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Comments of The Biochemical Society on the Review of Postgraduate Education (Harris Review)

A panel chaired by Professor Martin Harris published a review of Higher Education in the UK that was commissioned by Funding Councils, the Committee of Vice-Chancellors and Principals and the Standing Conference of Principals, during May 1996. The Biochemical Society submitted the comments below on the review to HEFCE and CVCP.

The Biochemical Society considers that this report is thorough, and well argued and presented. The Society would support enthusiastically its major conclusions, albeit with some provisos on the mechanism for Departments to qualify for HEFCE funding of research students, as outlined below.

The report stresses throughout the importance of maintaining quality in teaching of both undergraduate and postgraduate students. Whilst it was not the purpose of the report to comment upon the volume of funding required to ensure this, and indeed, the report refers such matters for consideration by the Dearing Inquiry into Higher Education, nevertheless the Biochemical Society considers that this must be addressed in commenting upon the report. The decrease by one third in funding per student since 1989 and the planned 50% reduction in capital funding over the next three years must inevitably affect the quality of higher education. Of particular concern to a laboratory-based discipline such as Biochemistry, where both equipment and reagents are expensive, is the current poor state of much teaching and research equipment within universities, as identified in the recent report commissioned by the Committee of Vice-Chancellors and Principals and three Funding Councils. The proposed reduction in capital funding can only exacerbate that problem.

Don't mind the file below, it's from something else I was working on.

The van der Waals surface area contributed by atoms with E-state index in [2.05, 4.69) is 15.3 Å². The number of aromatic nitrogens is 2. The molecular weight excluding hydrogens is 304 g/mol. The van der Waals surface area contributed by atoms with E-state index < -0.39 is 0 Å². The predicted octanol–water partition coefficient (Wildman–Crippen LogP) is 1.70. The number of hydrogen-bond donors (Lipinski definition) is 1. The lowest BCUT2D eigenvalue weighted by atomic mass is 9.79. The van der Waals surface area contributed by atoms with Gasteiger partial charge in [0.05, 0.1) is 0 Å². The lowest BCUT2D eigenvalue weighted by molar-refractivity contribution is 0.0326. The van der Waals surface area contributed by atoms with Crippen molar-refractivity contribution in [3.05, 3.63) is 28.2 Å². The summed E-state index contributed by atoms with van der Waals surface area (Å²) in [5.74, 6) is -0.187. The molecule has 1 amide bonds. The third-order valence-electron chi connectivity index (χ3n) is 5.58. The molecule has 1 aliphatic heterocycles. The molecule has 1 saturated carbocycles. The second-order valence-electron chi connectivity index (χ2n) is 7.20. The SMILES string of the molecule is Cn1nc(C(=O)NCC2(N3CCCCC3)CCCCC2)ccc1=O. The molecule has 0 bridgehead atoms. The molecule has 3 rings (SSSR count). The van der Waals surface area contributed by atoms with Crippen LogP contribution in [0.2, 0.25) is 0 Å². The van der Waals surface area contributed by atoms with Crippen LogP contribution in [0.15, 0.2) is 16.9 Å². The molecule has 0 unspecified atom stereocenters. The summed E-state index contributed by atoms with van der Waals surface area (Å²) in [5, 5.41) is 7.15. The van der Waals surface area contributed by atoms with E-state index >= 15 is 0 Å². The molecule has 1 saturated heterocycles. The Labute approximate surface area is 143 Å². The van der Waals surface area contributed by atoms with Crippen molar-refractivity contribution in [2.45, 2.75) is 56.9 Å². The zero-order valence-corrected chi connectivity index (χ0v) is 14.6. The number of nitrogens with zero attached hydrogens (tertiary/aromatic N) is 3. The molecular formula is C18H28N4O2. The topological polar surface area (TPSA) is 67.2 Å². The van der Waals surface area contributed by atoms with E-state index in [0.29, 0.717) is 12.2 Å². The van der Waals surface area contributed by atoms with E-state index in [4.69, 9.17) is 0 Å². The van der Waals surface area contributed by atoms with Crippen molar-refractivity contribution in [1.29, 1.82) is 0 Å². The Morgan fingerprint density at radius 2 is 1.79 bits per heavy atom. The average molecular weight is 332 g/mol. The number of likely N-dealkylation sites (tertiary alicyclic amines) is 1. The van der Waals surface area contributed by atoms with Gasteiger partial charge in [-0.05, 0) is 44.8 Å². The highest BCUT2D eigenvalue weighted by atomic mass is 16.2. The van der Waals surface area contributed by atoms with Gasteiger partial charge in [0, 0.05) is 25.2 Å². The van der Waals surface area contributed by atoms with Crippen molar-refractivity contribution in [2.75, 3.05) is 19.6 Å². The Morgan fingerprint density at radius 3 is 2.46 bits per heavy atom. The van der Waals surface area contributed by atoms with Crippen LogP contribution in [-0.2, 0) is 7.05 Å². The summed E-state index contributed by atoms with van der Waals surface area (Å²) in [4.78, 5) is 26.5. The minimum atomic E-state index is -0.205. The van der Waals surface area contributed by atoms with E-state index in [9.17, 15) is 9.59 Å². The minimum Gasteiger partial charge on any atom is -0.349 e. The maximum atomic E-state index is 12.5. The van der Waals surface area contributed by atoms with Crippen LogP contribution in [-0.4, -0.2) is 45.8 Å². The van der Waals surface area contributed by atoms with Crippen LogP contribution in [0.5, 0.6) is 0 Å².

The following are the Society's comments on the main recommendations of the report:

National needs

  • The Society supports the view that provision of postgraduate education, either as a chronological follow-on from a first degree, or as part of lifelong learning, will play an important part in developing the wealth-creating potential of the nation, but will also contribute to the quality of life of the nation as a whole and to that of the individual students.
  • The Society would reinforce the view that if the system cannot deliver greater quantity of postgraduate education and maintain quality, then the latter must take priority.

Quality and Standards

  • The Society strongly supports the establishment of a typology of postgraduate courses on the model proposed in the report so as to clarify for students, employers and funding bodies what is being provided in a particular course. Such a typology is necessary to enable course teaching and course output to be audited effectively and standards assured. The Biochemical Society has been involved in discussions organised by HEFCE on the functioning of the proposed single quality agency and would wish to participate in auditing courses in the Molecular Life Sciences, and in monitoring standards.
  • The Society recognises the need for quality assessment reports being provided separately for undergraduate and postgraduate taught provision, but would urge that the mechanism should not place a significantly greater administrative burden on individual institutions.